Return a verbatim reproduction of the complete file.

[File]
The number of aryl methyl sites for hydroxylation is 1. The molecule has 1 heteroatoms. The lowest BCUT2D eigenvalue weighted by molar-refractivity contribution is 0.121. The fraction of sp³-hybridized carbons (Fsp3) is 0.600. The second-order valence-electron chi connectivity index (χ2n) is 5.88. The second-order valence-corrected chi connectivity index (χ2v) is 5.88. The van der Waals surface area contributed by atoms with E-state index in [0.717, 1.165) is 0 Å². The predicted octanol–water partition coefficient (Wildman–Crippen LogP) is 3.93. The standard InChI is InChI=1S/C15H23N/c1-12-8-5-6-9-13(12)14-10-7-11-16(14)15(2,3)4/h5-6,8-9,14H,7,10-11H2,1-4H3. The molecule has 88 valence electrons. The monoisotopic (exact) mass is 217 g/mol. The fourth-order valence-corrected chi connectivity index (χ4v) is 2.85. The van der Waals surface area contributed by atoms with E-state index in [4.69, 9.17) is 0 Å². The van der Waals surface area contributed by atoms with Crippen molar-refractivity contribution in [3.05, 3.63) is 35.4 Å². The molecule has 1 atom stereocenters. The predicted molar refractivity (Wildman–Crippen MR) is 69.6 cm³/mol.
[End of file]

The number of aryl methyl sites for hydroxylation is 1. The molecule has 1 heteroatoms. The lowest BCUT2D eigenvalue weighted by molar-refractivity contribution is 0.121. The fraction of sp³-hybridized carbons (Fsp3) is 0.600. The second-order valence-electron chi connectivity index (χ2n) is 5.88. The second-order valence-corrected chi connectivity index (χ2v) is 5.88. The van der Waals surface area contributed by atoms with E-state index in [0.717, 1.165) is 0 Å². The predicted octanol–water partition coefficient (Wildman–Crippen LogP) is 3.93. The standard InChI is InChI=1S/C15H23N/c1-12-8-5-6-9-13(12)14-10-7-11-16(14)15(2,3)4/h5-6,8-9,14H,7,10-11H2,1-4H3. The molecule has 88 valence electrons. The monoisotopic (exact) mass is 217 g/mol. The fourth-order valence-corrected chi connectivity index (χ4v) is 2.85. The van der Waals surface area contributed by atoms with E-state index in [4.69, 9.17) is 0 Å². The van der Waals surface area contributed by atoms with Crippen molar-refractivity contribution in [3.05, 3.63) is 35.4 Å². The molecule has 1 atom stereocenters. The predicted molar refractivity (Wildman–Crippen MR) is 69.6 cm³/mol.